OK, now this below is not Italy, in fact it's Algonkian Park in Virginia.

More Italy, more Venice...  I think I have Italy on the brain...

Waterfowl in Annecy:

Me, reflected in a Harley, in Assisi (Italy):

One of my favorite reflections.  Tulips in Keukenhof.

Changing of the Guard:

More Venice.  Maybe it's Venice I have on the brain...

More Venice:

And more Venice.  Yes, there is a reflection, it's in the shiny glossy gorgeous black wood:

Sunglasses.  Beach glass.  Wrought iron balcony.  Lake Como (Lenno).


More Venice (yes, that is a reflection):


Meadowlark Gardens in Virginia:


Last but not least, a grand piano in the huge sitting room of the Hotel Excelsior in Naples.  It was not far from the window and you could see the monument outside very clearly on the sleek glossy black wood of the piano.

Wednesday, June 12, 2013

Capri: an early morning stroll on Via Krupp

Good morning!

This set of photos was taken early one morning in May.  It was the morning I had to catch the ferry back to the mainland to continue on with the Amalfi Coast portion of my trip.  I had exactly one hour for one last exploration from the time I walked out of the hotel after breakfast until I walked back in to collect my personal items and head to the funicular to take me down to the harbor.  The hotel porter had already taken my luggage that morning.  Off I went.

At this point I hadn't even heard of Via Krupp.  My destination was going to be the Giardini di Augusto to see if it was open.  They are a five minute walk from the hotel and I admired the views of them from the hotel balcony each morning. 

During my stroll I saw the village kitty whom I had petted the night before.  I wandered down the lane towards the gardens and saw that they were 20 minutes from opening.  The path continued past the entrance, through an archway, and once I crossed through the archway look what I saw!

(Yes I think that is probably my hand and camera.  I left it in because it made me giggle).

Via Krupp, all pictured below, was built at the dawn of the 20th century by German industrialist Friedrich Alfred Krupp.  According to Wiki (take that for what it's worth) it was a path he built between his hotel the Grand Hotel Quisisana and the Marina Piccola where he apparently had a marine biology center.  I also just learned that he did not enjoy his path for very long, sadly, he committed suicide in 1902.  A reminder that we all carry burdens, many of them unseen.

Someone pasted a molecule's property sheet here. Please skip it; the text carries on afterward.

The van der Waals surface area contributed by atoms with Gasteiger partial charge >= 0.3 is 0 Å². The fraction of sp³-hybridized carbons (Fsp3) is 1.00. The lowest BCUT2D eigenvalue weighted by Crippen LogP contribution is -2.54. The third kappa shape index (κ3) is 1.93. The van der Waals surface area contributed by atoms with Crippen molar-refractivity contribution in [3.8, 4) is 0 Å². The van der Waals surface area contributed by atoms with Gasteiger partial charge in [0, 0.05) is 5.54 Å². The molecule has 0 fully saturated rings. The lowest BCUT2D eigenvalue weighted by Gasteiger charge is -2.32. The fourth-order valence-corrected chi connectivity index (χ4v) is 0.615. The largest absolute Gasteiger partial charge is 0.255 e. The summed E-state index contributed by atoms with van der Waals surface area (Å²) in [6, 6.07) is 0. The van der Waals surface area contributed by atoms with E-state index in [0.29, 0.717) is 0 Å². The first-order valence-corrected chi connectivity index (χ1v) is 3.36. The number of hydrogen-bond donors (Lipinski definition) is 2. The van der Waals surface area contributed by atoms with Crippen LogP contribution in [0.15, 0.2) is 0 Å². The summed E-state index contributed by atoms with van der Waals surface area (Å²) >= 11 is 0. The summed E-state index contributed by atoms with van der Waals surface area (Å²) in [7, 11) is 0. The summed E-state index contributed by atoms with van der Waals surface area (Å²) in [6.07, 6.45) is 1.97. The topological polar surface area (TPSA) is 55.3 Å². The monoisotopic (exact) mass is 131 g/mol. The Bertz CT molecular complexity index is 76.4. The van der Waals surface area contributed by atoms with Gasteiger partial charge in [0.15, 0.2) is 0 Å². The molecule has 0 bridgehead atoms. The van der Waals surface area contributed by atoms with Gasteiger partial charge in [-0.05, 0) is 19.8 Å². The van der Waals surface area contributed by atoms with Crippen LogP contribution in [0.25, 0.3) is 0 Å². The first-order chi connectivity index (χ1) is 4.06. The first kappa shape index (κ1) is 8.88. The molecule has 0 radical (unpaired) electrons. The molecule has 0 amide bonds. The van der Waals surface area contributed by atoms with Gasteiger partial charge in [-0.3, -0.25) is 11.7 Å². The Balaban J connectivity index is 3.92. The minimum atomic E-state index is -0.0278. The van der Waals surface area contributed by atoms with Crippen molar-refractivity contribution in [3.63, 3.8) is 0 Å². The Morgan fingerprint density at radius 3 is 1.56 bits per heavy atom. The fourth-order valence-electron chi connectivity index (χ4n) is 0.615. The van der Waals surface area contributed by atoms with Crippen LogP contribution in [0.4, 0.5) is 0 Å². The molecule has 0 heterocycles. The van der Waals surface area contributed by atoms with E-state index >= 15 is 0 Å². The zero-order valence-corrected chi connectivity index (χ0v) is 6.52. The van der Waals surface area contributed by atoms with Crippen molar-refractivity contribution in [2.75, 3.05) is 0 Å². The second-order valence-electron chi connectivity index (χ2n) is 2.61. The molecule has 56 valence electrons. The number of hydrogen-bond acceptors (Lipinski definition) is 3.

What I did know, at that moment in time, is that I was almost alone but for a few other walkers coming the other direction from Marina Piccola, the weather was crisp, clear and just perfect, the sun wasn't very high in the sky, the waves were crashing below and the seagulls were keening as they circled.  I walked down its loop-di-loop path about 2/3 of the way to the bottom and just watched and listened (while I took these photos).  Had I known about this path before the morning I was leaving I would have walked all the way to Marina Piccola.

How many delights can such a small island hold?  What else will I find on my next visit?

These last two were actually taken from the Gardens of Augustus. 

Friday, May 31, 2013

Capri: a pleasant stroll to lunch below the Faraglioni

Good morning

Another round of photos from my recent trip to a beautiful part of Italy.  My first time to Capri - three nights which really should have been doubled.  Another visit is necessary.

After a morning spent visiting the very top of the island (Monte Solaro, reached from chairlift from Anacapri), I had lunch at the very bottom of the island - at the base of the Faraglioni.  These are some photos from my stroll and lunch at Da Luigi ai Faraglioni.

Starting down the hill:

Fontellina Beach:

Da Luigi:

A villa overlooking the Faraglioni:

Another villa overlooking the Faraglioni.  I think I want to live here.


Wandering around after my meal:

Ahhhhhhh...  bliss!

What a fabulous day.  If I were stuck in the movie Groundhog Day, THIS would be one of the days I'd like to repeat. 

Enjoy your weekend!